Manufacturers are moving away from the traditional methods of CNC machining and looking at the design freedom and cost savings of 3D printing tooling and moulds for casting master patterns.

Advantages of 3D printing tooling and moulds for casting master patterns:

  • Reduction in high tooling costs
  • Dimensional accuracy and stability of parts
  • High casting yield
  • Faster production and weight reduction
  • Ability to reiterate designs quickly and easily
  • Designs that can be printed overnight compared to weeks with CNC machining tooling

The most common casting master applications are sand-casting, investment casting and urethane moulding.


Produce sand-casting tools and moulds for low-run part production, saving time and costs.

The mould is 3D printed using SL technology and then mounted into a box or board. Sand, the moulding medium, is mixed with a binder then packed around the mould which is filled up and packed tightly.

When the mould is removed from the board it is left with a negative. Molten metal is then poured into the negative and then once set, metal parts are produced.

3D printing patterns compared to traditional CNC machining allows manufacturers to design intricate and detailed parts due to SL technology printing patterns with greater accuracy and detail. Designs can be quickly iterated and reprinted in hours or overnight offering manufacturers greater flexibility.

Lead time is significantly reduced, waiting days rather than weeks to produce the final part. There is also an estimated average 70% cost savings with 3D printing patterns compared to traditional methods of CNC machining to create functional moulds.

Investment casting

3D print complex designs quickly and efficiently compared to expensive traditional foundry methods.

With investment casting, a master pattern would usually be sculptured, machined or moulded in either wood or wax.  The master pattern is then sent to a foundry where it will be encased in ceramic to create a mould.  Once it hardens, molten metal is poured inside the mould and once cooled, the ceramic is removed to produce the final metal part.  The wood and wax is then burnt out inside to create the mould.  This process of creating the master pattern could take weeks or even months to produce.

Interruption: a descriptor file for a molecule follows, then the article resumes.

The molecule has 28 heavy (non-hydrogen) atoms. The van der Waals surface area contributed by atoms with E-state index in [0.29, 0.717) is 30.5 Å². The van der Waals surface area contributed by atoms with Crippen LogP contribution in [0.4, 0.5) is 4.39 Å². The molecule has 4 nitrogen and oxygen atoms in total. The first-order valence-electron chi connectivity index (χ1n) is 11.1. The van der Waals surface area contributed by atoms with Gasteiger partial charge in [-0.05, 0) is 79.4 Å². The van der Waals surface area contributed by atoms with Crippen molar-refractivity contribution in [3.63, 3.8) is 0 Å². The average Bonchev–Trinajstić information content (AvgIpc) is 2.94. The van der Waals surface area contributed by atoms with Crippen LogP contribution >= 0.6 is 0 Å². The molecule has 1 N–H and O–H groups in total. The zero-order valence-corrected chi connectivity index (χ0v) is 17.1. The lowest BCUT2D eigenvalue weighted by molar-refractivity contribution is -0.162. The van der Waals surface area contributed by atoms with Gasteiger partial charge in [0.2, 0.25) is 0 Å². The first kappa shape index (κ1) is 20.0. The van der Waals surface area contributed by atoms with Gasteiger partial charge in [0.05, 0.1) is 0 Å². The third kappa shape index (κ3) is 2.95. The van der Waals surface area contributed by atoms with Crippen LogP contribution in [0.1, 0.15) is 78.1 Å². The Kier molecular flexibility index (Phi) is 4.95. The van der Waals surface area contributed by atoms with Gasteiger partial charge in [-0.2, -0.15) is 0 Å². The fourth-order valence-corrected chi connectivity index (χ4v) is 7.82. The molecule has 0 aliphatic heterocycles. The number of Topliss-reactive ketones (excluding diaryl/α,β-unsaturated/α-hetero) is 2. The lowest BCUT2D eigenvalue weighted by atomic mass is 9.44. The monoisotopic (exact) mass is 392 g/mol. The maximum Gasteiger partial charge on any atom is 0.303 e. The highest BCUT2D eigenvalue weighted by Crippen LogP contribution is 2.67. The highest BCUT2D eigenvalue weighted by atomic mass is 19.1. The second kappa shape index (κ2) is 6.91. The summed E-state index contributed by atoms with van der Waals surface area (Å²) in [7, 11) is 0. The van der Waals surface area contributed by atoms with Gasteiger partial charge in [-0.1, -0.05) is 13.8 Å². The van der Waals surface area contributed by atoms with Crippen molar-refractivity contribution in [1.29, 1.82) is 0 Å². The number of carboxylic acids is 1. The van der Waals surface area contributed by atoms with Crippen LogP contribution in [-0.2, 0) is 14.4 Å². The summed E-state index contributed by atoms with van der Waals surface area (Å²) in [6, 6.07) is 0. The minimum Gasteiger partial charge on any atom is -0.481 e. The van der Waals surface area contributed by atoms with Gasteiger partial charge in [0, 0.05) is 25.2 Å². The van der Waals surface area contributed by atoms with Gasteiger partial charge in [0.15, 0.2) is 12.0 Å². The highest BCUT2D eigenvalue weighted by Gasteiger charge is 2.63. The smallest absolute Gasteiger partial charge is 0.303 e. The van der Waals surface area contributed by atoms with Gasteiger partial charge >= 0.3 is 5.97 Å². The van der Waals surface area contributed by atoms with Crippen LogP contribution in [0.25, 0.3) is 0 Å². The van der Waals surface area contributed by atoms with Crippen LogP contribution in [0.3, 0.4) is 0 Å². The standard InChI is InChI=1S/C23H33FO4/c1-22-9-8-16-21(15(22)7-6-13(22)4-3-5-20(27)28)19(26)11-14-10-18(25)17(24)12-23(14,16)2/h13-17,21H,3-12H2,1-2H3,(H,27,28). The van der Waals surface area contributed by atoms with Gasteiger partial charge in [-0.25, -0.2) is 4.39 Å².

Stereolithography (SL) 3D printing technology is an alternative solution which brings costs and time savings to manufacturers.  Users can 3D print master or sacrificial patterns with more complex designs, quickly and easily compared to traditional methods.  Using SL technology, master patterns can be produced with a nearly hollow structure with internal honeycomb, lattice structure and thin walls.  This results in benefits such as weight savings and reduction of ash when the master pattern is burnt out.

Urethane moulding

Print highly accurate and precise master pattern designs for urethane moulding – fast.

The master pattern is cased in silicone rubber to create a mould that is then used to manufacture small quantities of polyurethane parts. This application is a cost and time effective alternative to traditional methods of manufacturing.

The SL printed master pattern is cased in liquid silicon around the master to create a mould. Once the mould hardens, the master is removed. The mould is then filled with liquid polyurethane and placed under heat and pressure to cure.

Traditionally masters are CNC machined out of wood, metal or plastic. This process can take many weeks to produce and can be very costly. SL technology allows manufacturers to develop highly complex designs that can be difficult to produce using traditional manufacturing methods.

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